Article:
Friday, AUGUST 14, 2015

NTSAD Monthly Research Review
Studies Essential to Research
The Importance of Natural History Studies

Data collected from natural history studies is garnering importance as success in research moves us closer to initiating clinical trials.  It is vital to have a baseline knowledge of the disease progression against which to measure the success of therapy. Researchers are conducting these vital natural history studies and collecting fundamental data to inform clinical trials. Furthermore, natural history studies provide valuable information to families and clinicians to help manage these difficult diseases. Natural history work is ongoing for many of our diseases with the aim of funding more natural history studies in preparation for future clinical trials. 

NTSAD, to date, has made over $478,000 in grants for natural history studies and has helped in gathering essential data for the studies.

Read more about the studies funded that are focused on natural history  here.

Note: Last year's recipient of the Million Dollar Bike Ride grant was Annette Bley, MD, of Hamburg, Germany who is creating a natural history study focused on Canavan disease. She will be working with Drs. Florian Eichler and Heather Lau on this project as well. Read more about her work here.

Read here about OpenApp that is developing a European rare disease registry focused on Tay-Sachs and Sandhoff diseases with the help of the Cure & Action for Tay-Sachs (CATS) and Acción y Cura para Tay-Sachs (ACTAY) foundations.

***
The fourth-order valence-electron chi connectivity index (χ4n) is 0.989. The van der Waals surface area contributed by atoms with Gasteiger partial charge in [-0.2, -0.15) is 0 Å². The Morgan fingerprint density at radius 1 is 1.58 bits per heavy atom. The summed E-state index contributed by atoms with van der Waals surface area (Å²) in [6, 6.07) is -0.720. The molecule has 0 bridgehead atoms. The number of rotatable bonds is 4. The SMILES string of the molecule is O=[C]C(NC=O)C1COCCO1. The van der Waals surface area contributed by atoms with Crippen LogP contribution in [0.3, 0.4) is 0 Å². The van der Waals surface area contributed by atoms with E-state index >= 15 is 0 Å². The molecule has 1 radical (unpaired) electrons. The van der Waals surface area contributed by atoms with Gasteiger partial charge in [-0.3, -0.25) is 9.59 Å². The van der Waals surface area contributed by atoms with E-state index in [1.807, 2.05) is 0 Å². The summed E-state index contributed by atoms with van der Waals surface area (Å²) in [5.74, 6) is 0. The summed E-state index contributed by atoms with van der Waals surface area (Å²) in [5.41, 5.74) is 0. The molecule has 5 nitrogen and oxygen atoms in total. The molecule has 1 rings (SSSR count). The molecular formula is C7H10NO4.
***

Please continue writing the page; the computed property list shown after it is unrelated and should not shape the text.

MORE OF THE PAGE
NTSAD is currently working with researchers to determine what data should be collected directly from patients in addition to data derived from the clinical-driven studies that are funded by NTSAD. Stay tuned.

Late Onset Focus Group and 
Assessment Update

Sue Kahn, Executive Director, and Diana Pangonis, Director of Family Services, recently met with the team who conducted the Late Onset focus groups and neurological assessments at the 2015 Annual Family Conference in Reston, Virginia. Gerry Cox, MD, Florian Eichler, MD, Alaa Hamed, MD, Julie Kissell, CGC,  Swati Sathe, MD, and Cynthia Tifft, MD, PhD, were involved in these focus groups and neurological assessments to gain a better understanding of the progression and effects of Late Onset Tay-Sachs and Late Onset Sandhoff diseases. 

At the meeting, Dr. Cox and Dr. Hamed shared summaries of the data analyzed that were collected in those focus groups. The assessments focused on how the disease affects patients from the physical side (gait, dexterity, speech). The data and measurements can be used effectively for a trial as they correlate well with measures of disease progression. At the conclusion of the meeting, the team of clinician researchers suggested meeting every other week to make progress on the next steps involved in understanding natural history and clarifying clinical outcome measures.